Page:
Mitchell previously made headlines in 2015 when he announced that his church, which was previously evangelical, would support same-sex marriage and broaden its membership to include all sexual orientations and gender identities. Two years later, the church moved from its original location in conservative Williamson County to more liberal Nashville, where it remains today.

During the interview with CBS, Mitchell said he also started speaking out against conversion therapy in 2015. Since then, he’s lost two-third of his congregation.

“The only thing I regret is that I didn’t do it sooner. People died while I was trying to find courage,” Mitchell told CBS. “In the last four years, I’ve done at least three or four funerals of people who took their life because of this issue.”Stan Mitchell Jersey

You can see more of Mitchell’s interview and other stories about the perils of conversion therapy by watching the entire CBS segment. The CBS segment focuses largely on the story of Adam Trimmer, a 29-year-old Virginia man who said he attempted suicide after being sent to conversion therapy as a teenager.

Roger Harding Jersey

HUNDREDS of people turned out to watch the emergency services battle it out in an annual contest.

A raft race held on the Hamble River was won by the local lifeboat crew for the second year running.

They finished ahead of representatives from Hamble Fire Station, Hampshire Search and Rescue.

Third place went to the South Central Ambulance Service craft, which was piloted by NHS nurses.

The Hamble Harbour Master started the race as well as officiating at the event.

Crews were competing for the Roger Harding Memorial Trophy, named after the man who was chairman of the group for 20 years.

Captain Harding died in 2016 and the trophy was donated by his widow Alex.

The current chairman of Hamble Lifeboat, James Godwin, said: “We are always amazed and grateful with the support from the local community.

“Events like this highlight the camaraderie between the emergency services. We are delighted to have won a close race to retain the trophy this year.”

About 500 people are thought to have attended the event.

Cedrick Brown Jersey

Government & Regulations
Emerging SA network connected with nearly 1,000 vets seeking civilian jobs
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Cedrick Brown is CEO of the Military Transition Network, a San Antonio-based company that provides recruiting and career coaching.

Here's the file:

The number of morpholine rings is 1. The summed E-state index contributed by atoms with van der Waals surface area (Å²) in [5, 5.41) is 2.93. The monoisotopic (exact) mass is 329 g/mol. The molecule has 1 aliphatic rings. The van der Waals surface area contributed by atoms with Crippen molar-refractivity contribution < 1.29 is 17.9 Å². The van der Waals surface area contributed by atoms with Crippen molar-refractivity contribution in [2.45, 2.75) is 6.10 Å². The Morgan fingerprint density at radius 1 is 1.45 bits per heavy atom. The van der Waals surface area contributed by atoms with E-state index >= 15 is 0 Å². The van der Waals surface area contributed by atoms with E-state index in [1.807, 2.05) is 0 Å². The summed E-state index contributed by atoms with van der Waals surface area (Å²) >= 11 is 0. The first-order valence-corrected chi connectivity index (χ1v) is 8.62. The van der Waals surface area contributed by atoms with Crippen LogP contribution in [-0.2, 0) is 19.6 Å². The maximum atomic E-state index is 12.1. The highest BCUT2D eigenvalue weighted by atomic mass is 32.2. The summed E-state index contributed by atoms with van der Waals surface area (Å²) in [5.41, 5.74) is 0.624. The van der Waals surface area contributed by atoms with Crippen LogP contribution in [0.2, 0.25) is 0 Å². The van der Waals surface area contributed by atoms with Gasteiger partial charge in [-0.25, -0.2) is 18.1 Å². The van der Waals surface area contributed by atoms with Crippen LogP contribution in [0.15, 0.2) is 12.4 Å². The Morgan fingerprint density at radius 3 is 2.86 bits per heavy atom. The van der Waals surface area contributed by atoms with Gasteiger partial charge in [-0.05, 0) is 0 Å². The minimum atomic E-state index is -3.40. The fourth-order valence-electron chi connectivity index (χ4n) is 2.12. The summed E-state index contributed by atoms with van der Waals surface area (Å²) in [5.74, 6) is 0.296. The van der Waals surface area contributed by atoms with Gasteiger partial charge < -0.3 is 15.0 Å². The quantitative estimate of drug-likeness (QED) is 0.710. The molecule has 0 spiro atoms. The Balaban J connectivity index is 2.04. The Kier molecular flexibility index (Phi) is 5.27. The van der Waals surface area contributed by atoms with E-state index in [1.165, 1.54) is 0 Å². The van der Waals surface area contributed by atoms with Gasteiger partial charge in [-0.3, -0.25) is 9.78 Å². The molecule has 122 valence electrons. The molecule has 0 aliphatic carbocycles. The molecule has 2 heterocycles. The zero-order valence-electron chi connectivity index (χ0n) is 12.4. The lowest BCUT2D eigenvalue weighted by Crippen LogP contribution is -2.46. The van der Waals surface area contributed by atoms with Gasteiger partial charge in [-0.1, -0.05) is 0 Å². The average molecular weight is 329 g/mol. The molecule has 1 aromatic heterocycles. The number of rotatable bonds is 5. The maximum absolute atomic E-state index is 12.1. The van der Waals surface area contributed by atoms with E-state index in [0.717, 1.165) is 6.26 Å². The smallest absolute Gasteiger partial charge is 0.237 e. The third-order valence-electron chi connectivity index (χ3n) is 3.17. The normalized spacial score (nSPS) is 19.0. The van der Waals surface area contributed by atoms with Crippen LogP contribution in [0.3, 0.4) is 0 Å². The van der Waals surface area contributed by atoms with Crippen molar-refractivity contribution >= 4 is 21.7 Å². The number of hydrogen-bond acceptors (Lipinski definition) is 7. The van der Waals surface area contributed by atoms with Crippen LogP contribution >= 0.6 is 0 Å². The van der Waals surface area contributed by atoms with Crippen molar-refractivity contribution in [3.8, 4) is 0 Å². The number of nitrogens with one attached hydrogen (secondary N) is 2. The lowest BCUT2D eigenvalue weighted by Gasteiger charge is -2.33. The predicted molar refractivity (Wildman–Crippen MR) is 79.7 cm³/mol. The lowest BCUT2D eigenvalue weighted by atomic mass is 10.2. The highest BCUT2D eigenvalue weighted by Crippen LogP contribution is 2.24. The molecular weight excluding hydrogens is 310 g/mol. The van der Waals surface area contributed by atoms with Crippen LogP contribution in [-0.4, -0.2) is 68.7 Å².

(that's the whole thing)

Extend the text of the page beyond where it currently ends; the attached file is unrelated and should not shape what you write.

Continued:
Cedrick Brown is CEO of the Military Transition Network, a San Antonio-based company that provides recruiting and career coaching.

By Kristen Mosbrucker – Reporter, San Antonio Business Journal
Jul 11, 2018, 7:11am CDT
Retired U.S. Navy veteran Cedrick Brown has seen nearly 1,000 people connect with his Military Transition Network, a San Antonio-based company that seeks to link employers with ex-military workers, since he launched it about a year ago.

Brown, a Houston-area native, joined the Navy as a teenager and served for 20 years, including several combat tours in the Middle East. When he became a civilian in 2013, he found the transition difficult as the culture in the private sector was a significant departure from what he’d become accustomed to.

Brown has been a case manager for United Service Organization Inc., a nonprofit that works with military veterans who transition from active duty to civilian life in San Antonio, and at the American GI Forum to provide job coaching for veterans and match employees with potential employers.

Brown described the Military Transition Network’s approach as holistic, which sometimes means connecting veterans with behavioral health resources to cope with common issues like post traumatic stress disorder before they work in the private sector. While most of the recruiting so far has been for technology industry jobs, the company plans to expand to health care and vocational careers. The company has worked with USAA, Globalscape Inc., Bunker Labs and Veterans United Home Loans of San Antonio, and it has a partnership with Geekdom LC’s Military Transition Outpost.

The company is looking for strategic partners in San Antonio, particularly those looking to expand their workforces with veterans. The network has been hosting open sessions where veterans can meet employers and learn more about their work cultures to see whether there might be a good fit.

“Our measure of success is [whether] in three to six months they are still employed,” Brown said.

Of the nearly 1,000 veterans the network has seen in San Antonio, the majority are not looking to other markets for jobs.

“What I’m seeing is that most people want to stay here, but then they find out there is a lot of competition here,” Brown said. “We have people with top security clearances who have overseen thousands of service members.”

Sometimes that means a veteran may accept a middle management role rather than an executive post, despite having decades of experience, and then work toward an executive job. The value of a veteran employee is distinguished by grit, loyalty and integrity, said Brown, who also runs a career coaching business as part of the network. The company charges companies for veteran recruitment services, while most of the veterans programs are free.

The company plans to expand with four new chapters on the East Coast, West Coast, Midwest and an office overseas in the coming year.